Do you know where the largest square in Spain is?

In Medina del Campo, and it is 14,000 square metres in size

Spain’s largest town square is on our route network. Specifically, in Medina del Campo, and its extension is 14,000 square metres. There, at a simple glance, you will find the three great secular powers of Spain: the Church, the Town Hall and the Crown. We invite you to get to know it a little better.

Medina del Campo is an important part of the history of Spain. Proof of this is that one of the highlights of the so-called War of the Communities took place there in 1520; and also that its fair was internationally renowned during the Middle Ages. And that is already a major word, at a time when travel was not as simple or as safe as it is today.

© Ramón Cienfuegos Peña.

A town that can boast of many things. Amongst them, the fact that it has the largest main square in Spain – the Plaza Mayor de la Hispanidad – which is the origin of the Castilian main squares, covering nearly 14,000 square metres; which, from a town planning point of view, was born as such at the beginning of the 15th century by the hand of the Infante Don Fernando de Antequera. A place designed as a crossroads to house those fairs where the three greats of Spain have been concentrated for centuries: the Church, the municipality – in this case, its town hall – and the Crown – the Royal Testamentary Palace, where Queen Isabel signed her will and later died. You only have to take a few steps back to contemplate those three buildings and what they represent in their entirety.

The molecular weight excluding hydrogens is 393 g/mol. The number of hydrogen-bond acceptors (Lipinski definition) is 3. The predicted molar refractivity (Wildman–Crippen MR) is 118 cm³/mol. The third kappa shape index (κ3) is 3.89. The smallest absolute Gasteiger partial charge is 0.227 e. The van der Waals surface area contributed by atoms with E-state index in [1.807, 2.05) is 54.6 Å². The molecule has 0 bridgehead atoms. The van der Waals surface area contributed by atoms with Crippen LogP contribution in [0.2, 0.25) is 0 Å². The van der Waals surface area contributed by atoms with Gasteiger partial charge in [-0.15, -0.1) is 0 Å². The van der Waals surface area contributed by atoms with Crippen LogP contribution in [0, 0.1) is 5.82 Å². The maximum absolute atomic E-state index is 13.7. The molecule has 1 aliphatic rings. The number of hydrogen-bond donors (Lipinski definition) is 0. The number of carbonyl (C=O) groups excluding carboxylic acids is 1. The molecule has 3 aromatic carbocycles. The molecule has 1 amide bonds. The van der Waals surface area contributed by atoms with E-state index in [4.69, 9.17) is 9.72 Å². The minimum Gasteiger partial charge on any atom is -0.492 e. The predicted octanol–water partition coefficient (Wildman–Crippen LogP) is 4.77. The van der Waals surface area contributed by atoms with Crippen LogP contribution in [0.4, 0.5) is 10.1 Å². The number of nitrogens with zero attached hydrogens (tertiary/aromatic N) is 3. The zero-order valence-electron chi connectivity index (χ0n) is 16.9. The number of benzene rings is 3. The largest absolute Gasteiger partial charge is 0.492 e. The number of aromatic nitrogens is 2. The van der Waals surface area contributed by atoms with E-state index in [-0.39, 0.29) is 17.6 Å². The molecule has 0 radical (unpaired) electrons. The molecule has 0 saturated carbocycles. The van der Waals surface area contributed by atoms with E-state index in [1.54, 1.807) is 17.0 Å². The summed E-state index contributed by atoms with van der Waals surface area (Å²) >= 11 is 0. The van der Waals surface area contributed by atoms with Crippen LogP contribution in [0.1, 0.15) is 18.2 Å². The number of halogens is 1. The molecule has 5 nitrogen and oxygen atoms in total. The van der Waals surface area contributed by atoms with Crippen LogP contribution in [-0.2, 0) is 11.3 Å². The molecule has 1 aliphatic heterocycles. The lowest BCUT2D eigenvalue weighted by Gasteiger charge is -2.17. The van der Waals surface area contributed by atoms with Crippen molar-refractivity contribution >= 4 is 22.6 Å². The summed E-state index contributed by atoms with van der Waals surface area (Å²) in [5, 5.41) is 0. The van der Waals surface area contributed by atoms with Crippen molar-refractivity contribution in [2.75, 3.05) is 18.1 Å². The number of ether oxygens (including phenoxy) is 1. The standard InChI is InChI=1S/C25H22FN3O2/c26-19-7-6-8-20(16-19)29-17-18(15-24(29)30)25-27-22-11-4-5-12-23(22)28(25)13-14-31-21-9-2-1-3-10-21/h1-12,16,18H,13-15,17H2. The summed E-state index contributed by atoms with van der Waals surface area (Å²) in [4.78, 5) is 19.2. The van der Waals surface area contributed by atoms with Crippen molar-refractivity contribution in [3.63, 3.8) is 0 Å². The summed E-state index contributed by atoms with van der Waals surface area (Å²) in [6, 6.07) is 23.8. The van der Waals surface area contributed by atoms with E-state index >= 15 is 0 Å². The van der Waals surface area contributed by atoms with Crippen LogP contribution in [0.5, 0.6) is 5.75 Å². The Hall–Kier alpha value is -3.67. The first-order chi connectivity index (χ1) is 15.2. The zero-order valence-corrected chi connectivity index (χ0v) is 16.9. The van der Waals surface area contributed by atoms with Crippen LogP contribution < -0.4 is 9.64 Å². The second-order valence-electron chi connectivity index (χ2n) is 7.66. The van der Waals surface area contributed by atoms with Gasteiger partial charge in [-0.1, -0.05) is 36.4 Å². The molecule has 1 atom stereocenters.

Of special interest is the Collegiate Church of San Antolín, with its impressive stone date and its tower of no less interest; and its balcony of the Virgen del Pópulo, facing outwards to attend mass without having to be in the church.

©José Del Campo Bada.

By the way, the fact that the Church has and has had a physical representation in the square has its meaning: in the Middle Ages, during the time of fairs, the transactions that were carried out were worthless until the priest finished the rite. Hence the famous phrase “And that’s that, no arguments.

SOURCE: Web Medina del Campo


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